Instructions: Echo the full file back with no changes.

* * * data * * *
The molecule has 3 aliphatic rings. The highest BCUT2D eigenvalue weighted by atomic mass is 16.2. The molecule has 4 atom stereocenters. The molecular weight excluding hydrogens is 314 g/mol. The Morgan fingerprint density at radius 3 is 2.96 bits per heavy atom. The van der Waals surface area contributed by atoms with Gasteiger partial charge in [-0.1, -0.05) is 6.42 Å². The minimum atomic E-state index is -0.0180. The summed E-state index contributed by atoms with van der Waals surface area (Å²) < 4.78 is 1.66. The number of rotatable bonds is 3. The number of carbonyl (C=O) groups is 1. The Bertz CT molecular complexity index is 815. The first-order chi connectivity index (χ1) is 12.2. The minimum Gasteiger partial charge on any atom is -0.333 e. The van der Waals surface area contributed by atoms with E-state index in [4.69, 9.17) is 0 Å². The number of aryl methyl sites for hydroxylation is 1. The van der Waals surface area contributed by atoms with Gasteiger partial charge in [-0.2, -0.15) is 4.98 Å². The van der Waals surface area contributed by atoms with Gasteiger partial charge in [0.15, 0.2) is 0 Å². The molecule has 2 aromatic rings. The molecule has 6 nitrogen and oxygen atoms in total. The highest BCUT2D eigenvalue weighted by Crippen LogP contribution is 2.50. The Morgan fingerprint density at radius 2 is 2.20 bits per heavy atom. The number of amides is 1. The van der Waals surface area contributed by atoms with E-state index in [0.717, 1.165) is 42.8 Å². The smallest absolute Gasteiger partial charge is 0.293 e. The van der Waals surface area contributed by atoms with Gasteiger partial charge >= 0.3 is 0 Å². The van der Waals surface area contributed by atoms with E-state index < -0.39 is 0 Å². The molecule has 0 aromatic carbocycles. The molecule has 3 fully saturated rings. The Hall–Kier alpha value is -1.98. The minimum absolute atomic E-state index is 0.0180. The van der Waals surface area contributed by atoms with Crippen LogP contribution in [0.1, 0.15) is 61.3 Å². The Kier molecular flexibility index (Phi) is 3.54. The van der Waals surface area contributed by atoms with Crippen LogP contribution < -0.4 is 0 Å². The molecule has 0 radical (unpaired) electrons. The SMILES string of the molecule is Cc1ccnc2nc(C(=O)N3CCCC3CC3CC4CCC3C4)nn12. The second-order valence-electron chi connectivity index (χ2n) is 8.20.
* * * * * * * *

The molecule has 3 aliphatic rings. The highest BCUT2D eigenvalue weighted by atomic mass is 16.2. The molecule has 4 atom stereocenters. The molecular weight excluding hydrogens is 314 g/mol. The Morgan fingerprint density at radius 3 is 2.96 bits per heavy atom. The van der Waals surface area contributed by atoms with Gasteiger partial charge in [-0.1, -0.05) is 6.42 Å². The minimum atomic E-state index is -0.0180. The summed E-state index contributed by atoms with van der Waals surface area (Å²) < 4.78 is 1.66. The number of rotatable bonds is 3. The number of carbonyl (C=O) groups is 1. The Bertz CT molecular complexity index is 815. The first-order chi connectivity index (χ1) is 12.2. The minimum Gasteiger partial charge on any atom is -0.333 e. The van der Waals surface area contributed by atoms with E-state index in [4.69, 9.17) is 0 Å². The number of aryl methyl sites for hydroxylation is 1. The van der Waals surface area contributed by atoms with Gasteiger partial charge in [-0.2, -0.15) is 4.98 Å². The van der Waals surface area contributed by atoms with Gasteiger partial charge in [0.15, 0.2) is 0 Å². The molecule has 2 aromatic rings. The molecule has 6 nitrogen and oxygen atoms in total. The highest BCUT2D eigenvalue weighted by Crippen LogP contribution is 2.50. The Morgan fingerprint density at radius 2 is 2.20 bits per heavy atom. The number of amides is 1. The van der Waals surface area contributed by atoms with E-state index in [0.717, 1.165) is 42.8 Å². The smallest absolute Gasteiger partial charge is 0.293 e. The van der Waals surface area contributed by atoms with Gasteiger partial charge >= 0.3 is 0 Å². The van der Waals surface area contributed by atoms with E-state index < -0.39 is 0 Å². The molecule has 0 aromatic carbocycles. The molecule has 3 fully saturated rings. The Hall–Kier alpha value is -1.98. The minimum absolute atomic E-state index is 0.0180. The van der Waals surface area contributed by atoms with Crippen LogP contribution in [0.1, 0.15) is 61.3 Å². The Kier molecular flexibility index (Phi) is 3.54. The van der Waals surface area contributed by atoms with Crippen LogP contribution < -0.4 is 0 Å². The molecule has 0 radical (unpaired) electrons. The SMILES string of the molecule is Cc1ccnc2nc(C(=O)N3CCCC3CC3CC4CCC3C4)nn12. The second-order valence-electron chi connectivity index (χ2n) is 8.20.